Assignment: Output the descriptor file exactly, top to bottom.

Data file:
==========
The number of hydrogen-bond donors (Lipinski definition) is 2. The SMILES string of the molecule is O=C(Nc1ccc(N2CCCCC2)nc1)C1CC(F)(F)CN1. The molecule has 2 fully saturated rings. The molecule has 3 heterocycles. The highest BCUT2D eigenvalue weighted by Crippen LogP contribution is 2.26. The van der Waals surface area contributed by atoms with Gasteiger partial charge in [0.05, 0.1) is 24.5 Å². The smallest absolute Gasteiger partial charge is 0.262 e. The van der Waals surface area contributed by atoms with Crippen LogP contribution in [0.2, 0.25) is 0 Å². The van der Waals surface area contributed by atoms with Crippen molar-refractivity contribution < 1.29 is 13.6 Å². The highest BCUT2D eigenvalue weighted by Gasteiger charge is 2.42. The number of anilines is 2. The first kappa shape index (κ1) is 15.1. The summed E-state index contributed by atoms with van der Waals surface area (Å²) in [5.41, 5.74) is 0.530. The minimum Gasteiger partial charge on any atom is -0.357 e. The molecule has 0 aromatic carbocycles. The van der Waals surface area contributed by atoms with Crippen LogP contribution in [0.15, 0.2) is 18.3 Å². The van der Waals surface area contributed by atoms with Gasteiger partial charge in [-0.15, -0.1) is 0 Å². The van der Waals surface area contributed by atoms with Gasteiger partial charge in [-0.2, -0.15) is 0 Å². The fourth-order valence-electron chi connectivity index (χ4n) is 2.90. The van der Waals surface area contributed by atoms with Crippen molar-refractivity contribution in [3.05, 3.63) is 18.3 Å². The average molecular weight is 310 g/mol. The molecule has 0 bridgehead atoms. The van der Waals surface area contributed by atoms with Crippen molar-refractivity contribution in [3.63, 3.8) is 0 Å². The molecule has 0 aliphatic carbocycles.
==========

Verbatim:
The number of hydrogen-bond donors (Lipinski definition) is 2. The SMILES string of the molecule is O=C(Nc1ccc(N2CCCCC2)nc1)C1CC(F)(F)CN1. The molecule has 2 fully saturated rings. The molecule has 3 heterocycles. The highest BCUT2D eigenvalue weighted by Crippen LogP contribution is 2.26. The van der Waals surface area contributed by atoms with Gasteiger partial charge in [0.05, 0.1) is 24.5 Å². The smallest absolute Gasteiger partial charge is 0.262 e. The van der Waals surface area contributed by atoms with Crippen LogP contribution in [0.2, 0.25) is 0 Å². The van der Waals surface area contributed by atoms with Crippen molar-refractivity contribution < 1.29 is 13.6 Å². The highest BCUT2D eigenvalue weighted by Gasteiger charge is 2.42. The number of anilines is 2. The first kappa shape index (κ1) is 15.1. The summed E-state index contributed by atoms with van der Waals surface area (Å²) in [5.41, 5.74) is 0.530. The minimum Gasteiger partial charge on any atom is -0.357 e. The molecule has 0 aromatic carbocycles. The van der Waals surface area contributed by atoms with Crippen LogP contribution in [0.15, 0.2) is 18.3 Å². The van der Waals surface area contributed by atoms with Gasteiger partial charge in [-0.15, -0.1) is 0 Å². The van der Waals surface area contributed by atoms with Gasteiger partial charge in [-0.2, -0.15) is 0 Å². The fourth-order valence-electron chi connectivity index (χ4n) is 2.90. The van der Waals surface area contributed by atoms with Crippen molar-refractivity contribution in [3.05, 3.63) is 18.3 Å². The average molecular weight is 310 g/mol. The molecule has 0 bridgehead atoms. The van der Waals surface area contributed by atoms with Crippen molar-refractivity contribution in [3.63, 3.8) is 0 Å². The molecule has 0 aliphatic carbocycles.